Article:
Williams heads new boundaries commission
February 4, 2005

Williams heads new boundaries commission

With General Elections Constitutionally due in St. Vincent and the Grenadines in 2006, the appointment of the Constituency Boundaries Commission is set to take on added significance at this time.

The three-member commission took the oath of office at Government House on January 27, accepting the responsibility of reviewing the 15 constituency boundaries into which St. Vincent and the Grenadines is divided. {{more}}

The Commission includes: Aldric Williams, appointed as Chairman by the Governor General in his own deliberate judgment, Arthur Williams, appointed upon the advice of the Prime Minister and Selwyn Jones, appointed in accordance with the advice of the Leader of the Opposition.

Aldric Williams served as a member of the Royal St. Vincent and the Grenadines Police Force from November 1958 to February 1994 when he retired as Superintendent of Police. He also worked as Security Advisor to the St. Vincent and the Grenadines Port Authority for the period July 2002 to December 2004.

Arthur Williams has been practicing law since 1969. He held the post of Attorney General under the St. Vincent and the Grenadines Labour Party administration from 1974 to 1983 and was the Parliamentary Representative for West St. George for 10 years.

Selwyn Jones assumed duties as Supervisor of Elections in January 1996 and held that position until he retired in July 2003. Before that he worked in the Ministry of Education for 16 years where he performed duties as a Qualified Assistant Teacher, Organizer and Project Manager.

A Constituency Boundaries Commission is appointed under the provisions of Section 32 of the St. Vincent and the Grenadines Constitution.

The last Population and Housing Census was conducted here in May 2001, hence the appointment of this Commission. The reports from that census put the total population at 106,253 – 53,626 males and 52,627 females. However, Chief Statistician Selwyn Allen says these figures account for only those persons who were available and responded to the enumerators.

AConstituency Boundaries Commission was appointed on June 2, 1994. It comprised George A. Phillips as chairman, Othneil Sylvester and Alphonso Dennie, with Judith Leigertwood as secretary. It received written suggestions from 21 persons including the then Prime Minister Sir James Mitchell and Leader of the Opposition at that time, the Hon. Vincent Beache.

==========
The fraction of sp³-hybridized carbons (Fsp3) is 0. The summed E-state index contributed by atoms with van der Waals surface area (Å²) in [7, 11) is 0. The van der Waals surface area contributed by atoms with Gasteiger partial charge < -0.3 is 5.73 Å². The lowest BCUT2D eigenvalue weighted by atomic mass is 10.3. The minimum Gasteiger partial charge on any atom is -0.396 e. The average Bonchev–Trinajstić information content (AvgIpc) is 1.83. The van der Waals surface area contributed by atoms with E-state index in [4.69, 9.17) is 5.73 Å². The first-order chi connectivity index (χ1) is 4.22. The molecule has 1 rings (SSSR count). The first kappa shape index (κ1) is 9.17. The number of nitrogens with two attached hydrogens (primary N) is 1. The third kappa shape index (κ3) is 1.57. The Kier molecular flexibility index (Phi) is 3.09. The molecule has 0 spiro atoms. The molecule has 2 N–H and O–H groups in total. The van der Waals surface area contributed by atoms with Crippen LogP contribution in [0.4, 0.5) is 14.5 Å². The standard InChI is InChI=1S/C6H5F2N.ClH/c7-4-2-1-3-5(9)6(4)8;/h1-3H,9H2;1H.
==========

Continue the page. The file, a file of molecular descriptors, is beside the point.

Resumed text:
The Commission presented its report on December 13, 1995 and recommended that the boundaries of nine of the 15 constituencies be realigned.

Chairman of the newly appointed CommissionAldrick Williams said his first mission will be to get the other members together so that they could go through the census report. He sees his appointment as head of the review team as “a great responsibility,” and hopes that their work would satisfy the Constitution and people of St. Vincent and the Grenadines. It is not certain when the Commission will begin its work in earnest as arrangements for office space are still being made.

In his address Governor General His Excellency Sir Frederick Ballantyne said he could vouch for the excellent reputation and integrity of all the members of the Commission. He reminded them that although they were nominated by the government and the opposition, their duties are non-partisan and that they should produce a document that could stand up to the scrutiny of all Vincentians. The Governor General challenged them to present a document and recommendations that are based on facts and not emotions.

Leader of the Opposition and Parliamentary Representative for East Kingstown the Hon. Arhnim Eustace said that although it is constitutionally due, this constituency boundaries review comes at a time when there are speculations about elections. Hence, “it is very important for all concerned to pay particular attention to the work of the commission as whatever proposals are presented would have an impact on the elections.” With East Kingstown being one of the constituencies which boundaries were realigned during the last review, Eustace said, “I hear that they want to target my constituency but that is left to be seen…but I am comfortable.” Eustace won that seat in the last General Elections by 27 votes.